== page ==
Arts Beat: Happy Birthday: Keith Moon completes The Who lineup 45 years ago

April 28, 2009 by · 2 Comments 

It was 45 years ago this month that a young Keith Moon first sat behind the drum kit for a band called The High Numbers. By November 1964, the band had changed its name (back) to The Who, and it was Moon who provided the frenetic backbeat for iconic numbers from ‘My Generation’ (1965)? to ‘Won’t Get Fooled Again’ (1971).

In between, The Who took the bronze medal in the pantheon of great British rock groups – behind The Rolling Stones and The Beatles. Alongside singer Roger Daltrey, bassist John Entwistle and lead guitarist/songwriter Pete Townsend, Moon broke plenty of barriers (and equipment) along the way.

Moon was the first drummer that people actually watched, as opposed to many of his predecessors who kept a simple and refined backbeat. Keith Moon, or course, was neither simple nor refined; he was wild, out of control and undoubtedly one-of-a-kind. It wasn’t so much that he was a technically good drummer, rather that Moon combined an unprecedented combination of speed, spontaneity and spot-on accuracy to give The Who their own unique blend on British rock.

With The Rolling Stones, The Who moved into the 70s as headliners in stadiums and concert venues across the United States, the second home of both bands. Moon battled alcoholism and various esteem issues until his untimely death from an overdose of pills in September 1978. The previous month, the band had released its last album featuring Moon on drums, and the song title itself serves as a fitting tribute to the many personalities present in Keith Moon: ‘Who Are You.’

Posted by Nate Regan

Dallas Theater Center Uses SMU Talent

November 11, 2008 by · Comments Off 

By Kamille Carlisle
kcarlisl@mail.smu.edu

The Dallas Theater Center features productions of a wide spectrum, from classic theater to modern plays and musicals. This year marks the organization’s 50th anniversary and the arrival of their new artistic director, Kevin Moriarty.

His first task of the season was to direct “The Who’s Tommy,” a rock opera composed of The Who’s music from their 1969 album “Tommy,” about a troubled young boy. The musical ran from Aug. 27 to Sept. 28.

“One third of the cast for that musical were SMU students,” Jacob Cigainero, DTC spokesman, said. “The theater students are definitely an important part of our productions.”

According to Emily Habeck, a sophomore theater major, representatives from DTC came to SMU to hold auditions for all theater students. As a newcomer to the program, 19-year-old Habeck said she was excited when she was chosen for what would be her first professional production.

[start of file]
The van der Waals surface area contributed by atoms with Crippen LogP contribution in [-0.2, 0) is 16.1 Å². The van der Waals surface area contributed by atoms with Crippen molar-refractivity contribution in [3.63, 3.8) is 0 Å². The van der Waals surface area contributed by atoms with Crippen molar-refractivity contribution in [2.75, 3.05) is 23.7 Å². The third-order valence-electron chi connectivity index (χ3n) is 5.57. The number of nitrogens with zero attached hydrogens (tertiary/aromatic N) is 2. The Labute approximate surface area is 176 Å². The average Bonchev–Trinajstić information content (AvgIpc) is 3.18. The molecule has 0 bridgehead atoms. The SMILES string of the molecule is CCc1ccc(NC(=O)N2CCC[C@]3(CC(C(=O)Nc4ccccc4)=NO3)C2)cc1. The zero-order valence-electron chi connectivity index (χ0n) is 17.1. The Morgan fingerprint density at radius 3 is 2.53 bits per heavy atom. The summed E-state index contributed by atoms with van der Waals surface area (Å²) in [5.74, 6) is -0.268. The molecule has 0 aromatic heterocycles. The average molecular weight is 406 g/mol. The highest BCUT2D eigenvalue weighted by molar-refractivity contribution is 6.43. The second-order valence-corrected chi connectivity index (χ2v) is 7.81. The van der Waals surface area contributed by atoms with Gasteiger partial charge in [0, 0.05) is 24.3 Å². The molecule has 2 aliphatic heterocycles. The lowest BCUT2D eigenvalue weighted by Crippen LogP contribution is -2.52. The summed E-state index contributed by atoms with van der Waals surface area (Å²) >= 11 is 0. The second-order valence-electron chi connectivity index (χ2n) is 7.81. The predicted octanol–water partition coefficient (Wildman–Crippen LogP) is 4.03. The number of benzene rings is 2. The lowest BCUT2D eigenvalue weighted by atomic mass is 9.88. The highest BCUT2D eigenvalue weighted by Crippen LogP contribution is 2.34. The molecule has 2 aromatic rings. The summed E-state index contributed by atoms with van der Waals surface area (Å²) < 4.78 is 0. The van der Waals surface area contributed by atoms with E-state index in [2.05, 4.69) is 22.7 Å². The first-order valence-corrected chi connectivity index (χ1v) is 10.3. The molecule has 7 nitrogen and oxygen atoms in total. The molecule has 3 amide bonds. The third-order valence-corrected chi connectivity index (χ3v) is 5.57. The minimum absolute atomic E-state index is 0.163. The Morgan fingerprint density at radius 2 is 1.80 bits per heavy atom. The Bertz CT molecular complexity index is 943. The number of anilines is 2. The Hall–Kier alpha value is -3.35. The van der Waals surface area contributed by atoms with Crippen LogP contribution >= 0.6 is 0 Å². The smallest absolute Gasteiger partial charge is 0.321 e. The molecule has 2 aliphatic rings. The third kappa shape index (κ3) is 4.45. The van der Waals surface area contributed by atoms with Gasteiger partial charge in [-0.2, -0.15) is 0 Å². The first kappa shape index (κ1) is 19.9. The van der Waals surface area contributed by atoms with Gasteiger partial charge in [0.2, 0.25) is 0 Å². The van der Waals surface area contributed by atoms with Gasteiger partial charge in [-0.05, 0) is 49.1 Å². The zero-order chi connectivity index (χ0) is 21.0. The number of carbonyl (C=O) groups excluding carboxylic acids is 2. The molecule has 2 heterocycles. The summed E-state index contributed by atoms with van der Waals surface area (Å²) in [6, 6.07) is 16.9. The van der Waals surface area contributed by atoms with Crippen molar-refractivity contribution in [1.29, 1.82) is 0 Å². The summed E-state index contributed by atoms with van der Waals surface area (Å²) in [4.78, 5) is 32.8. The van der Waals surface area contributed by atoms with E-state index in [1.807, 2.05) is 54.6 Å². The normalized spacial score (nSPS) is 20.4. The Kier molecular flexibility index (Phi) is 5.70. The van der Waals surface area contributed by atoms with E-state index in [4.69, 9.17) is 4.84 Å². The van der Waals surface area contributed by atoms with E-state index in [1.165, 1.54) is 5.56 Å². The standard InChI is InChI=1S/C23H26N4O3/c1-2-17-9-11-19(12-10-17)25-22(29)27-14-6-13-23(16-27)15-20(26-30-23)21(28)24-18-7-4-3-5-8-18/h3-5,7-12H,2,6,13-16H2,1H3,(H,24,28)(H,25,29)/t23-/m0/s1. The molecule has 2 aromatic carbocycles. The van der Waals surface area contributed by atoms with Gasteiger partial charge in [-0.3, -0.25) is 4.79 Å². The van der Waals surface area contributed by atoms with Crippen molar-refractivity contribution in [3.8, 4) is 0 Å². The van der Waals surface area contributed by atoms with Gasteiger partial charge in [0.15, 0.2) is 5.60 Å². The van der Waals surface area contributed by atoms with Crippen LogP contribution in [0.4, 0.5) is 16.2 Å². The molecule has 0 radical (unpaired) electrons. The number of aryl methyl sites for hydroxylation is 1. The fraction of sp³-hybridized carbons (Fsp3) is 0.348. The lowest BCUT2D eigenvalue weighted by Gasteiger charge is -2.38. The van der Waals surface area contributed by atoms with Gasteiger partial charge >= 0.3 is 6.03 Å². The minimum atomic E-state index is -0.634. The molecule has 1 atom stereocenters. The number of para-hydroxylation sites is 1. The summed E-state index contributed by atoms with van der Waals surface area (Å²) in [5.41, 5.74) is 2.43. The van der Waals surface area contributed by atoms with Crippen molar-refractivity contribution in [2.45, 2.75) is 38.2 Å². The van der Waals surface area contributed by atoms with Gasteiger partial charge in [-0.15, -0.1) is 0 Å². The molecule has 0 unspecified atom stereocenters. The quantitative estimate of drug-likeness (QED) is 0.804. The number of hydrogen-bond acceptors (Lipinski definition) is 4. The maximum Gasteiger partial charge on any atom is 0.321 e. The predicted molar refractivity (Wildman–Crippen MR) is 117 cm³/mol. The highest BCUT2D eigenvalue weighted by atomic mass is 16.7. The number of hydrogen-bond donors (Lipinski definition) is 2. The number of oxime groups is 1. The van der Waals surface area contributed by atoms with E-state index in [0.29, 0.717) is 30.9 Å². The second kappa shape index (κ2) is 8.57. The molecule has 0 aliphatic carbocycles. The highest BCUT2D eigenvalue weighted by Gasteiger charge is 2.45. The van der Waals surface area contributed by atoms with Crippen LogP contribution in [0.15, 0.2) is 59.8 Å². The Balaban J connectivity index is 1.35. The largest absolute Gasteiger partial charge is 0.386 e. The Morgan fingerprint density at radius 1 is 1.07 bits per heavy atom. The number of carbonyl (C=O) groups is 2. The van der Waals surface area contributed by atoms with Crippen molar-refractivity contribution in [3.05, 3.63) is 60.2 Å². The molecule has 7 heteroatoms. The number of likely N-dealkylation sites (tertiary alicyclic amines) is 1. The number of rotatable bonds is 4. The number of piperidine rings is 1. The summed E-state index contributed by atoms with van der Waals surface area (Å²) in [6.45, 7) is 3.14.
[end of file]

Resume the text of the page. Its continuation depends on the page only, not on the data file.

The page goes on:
“It was very different from anything I’ve ever done and interesting to see how much people put into it because it their job and not just a hobby,” Habeck said.

She added: “Rehearsals were longer and professional but also a lot of fun.”

Out of more than 100 theater majors, Habeck was one of the four undergrads selected for the musical. She played the role of Sally Simpson, who was a big fan of Tommy.

Experienced actors flew in from Los Angeles and New York to be part of the production, and Habeck said they gave her practical advice about the business.

“I have so much more to learn,” she said. “Growth as a performer is a lifetime thing.”

The young actress said she hopes to live and work in New York one day.

“If I can make a living solely on acting, I will consider myself a success,” Habeck said.

Chad Daniel, a second-year theater graduate student, has been making a living acting professionally in New York, Los Angeles, and Austin for the past ten years. However, he decided to go back to school for his master’s degree, so he can eventually teach.

“I had heard incredible things about SMU’s graduate program and couldn’t pass up the opportunity once I was offered the scholarship,” Daniel said.

In “The Who’s Tommy,” Daniel played Tommy’s evil cousin, Kevin, a role in which he was required to sing a solo in addition to his work with the ensemble.

“It was nice having a professional theater company around again,” Daniel said of the DTC. “I really enjoyed working with Kevin Moriarty. He was very open to new ideas and artistic input on stage.”

While the DTC currently uses professional actors from major cities like New York and L.A., it is working on a new acting company composed entirely of Dallas actors.

On stage now, the DTC is featuring “The Good Negro,” a play about the civil rights movement in 1960s Alabama. It runs through Nov. 9.